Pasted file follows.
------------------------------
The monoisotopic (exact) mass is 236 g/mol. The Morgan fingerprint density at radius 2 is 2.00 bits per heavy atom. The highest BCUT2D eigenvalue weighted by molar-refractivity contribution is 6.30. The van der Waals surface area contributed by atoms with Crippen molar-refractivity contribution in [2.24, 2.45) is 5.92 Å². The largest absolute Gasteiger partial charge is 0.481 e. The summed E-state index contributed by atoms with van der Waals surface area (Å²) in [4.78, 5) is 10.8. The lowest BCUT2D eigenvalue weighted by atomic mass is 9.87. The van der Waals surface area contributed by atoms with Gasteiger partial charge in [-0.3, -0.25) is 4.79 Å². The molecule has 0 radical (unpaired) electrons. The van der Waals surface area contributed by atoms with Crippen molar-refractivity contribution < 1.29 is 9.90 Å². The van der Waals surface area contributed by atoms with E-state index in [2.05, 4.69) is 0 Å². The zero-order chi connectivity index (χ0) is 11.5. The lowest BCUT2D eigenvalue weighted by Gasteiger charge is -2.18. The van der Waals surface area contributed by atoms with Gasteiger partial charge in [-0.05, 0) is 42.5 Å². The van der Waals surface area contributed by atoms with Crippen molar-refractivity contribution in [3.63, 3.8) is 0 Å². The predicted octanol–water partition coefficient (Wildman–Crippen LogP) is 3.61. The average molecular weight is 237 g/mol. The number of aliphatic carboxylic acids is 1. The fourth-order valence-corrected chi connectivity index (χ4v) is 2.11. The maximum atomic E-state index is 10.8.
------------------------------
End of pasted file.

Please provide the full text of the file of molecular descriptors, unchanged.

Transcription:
The monoisotopic (exact) mass is 236 g/mol. The Morgan fingerprint density at radius 2 is 2.00 bits per heavy atom. The highest BCUT2D eigenvalue weighted by molar-refractivity contribution is 6.30. The van der Waals surface area contributed by atoms with Crippen molar-refractivity contribution in [2.24, 2.45) is 5.92 Å². The largest absolute Gasteiger partial charge is 0.481 e. The summed E-state index contributed by atoms with van der Waals surface area (Å²) in [4.78, 5) is 10.8. The lowest BCUT2D eigenvalue weighted by atomic mass is 9.87. The van der Waals surface area contributed by atoms with Gasteiger partial charge in [-0.3, -0.25) is 4.79 Å². The molecule has 0 radical (unpaired) electrons. The van der Waals surface area contributed by atoms with Crippen molar-refractivity contribution < 1.29 is 9.90 Å². The van der Waals surface area contributed by atoms with E-state index in [2.05, 4.69) is 0 Å². The zero-order chi connectivity index (χ0) is 11.5. The lowest BCUT2D eigenvalue weighted by Gasteiger charge is -2.18. The van der Waals surface area contributed by atoms with Gasteiger partial charge in [-0.05, 0) is 42.5 Å². The van der Waals surface area contributed by atoms with Crippen molar-refractivity contribution in [3.63, 3.8) is 0 Å². The predicted octanol–water partition coefficient (Wildman–Crippen LogP) is 3.61. The average molecular weight is 237 g/mol. The number of aliphatic carboxylic acids is 1. The fourth-order valence-corrected chi connectivity index (χ4v) is 2.11. The maximum atomic E-state index is 10.8.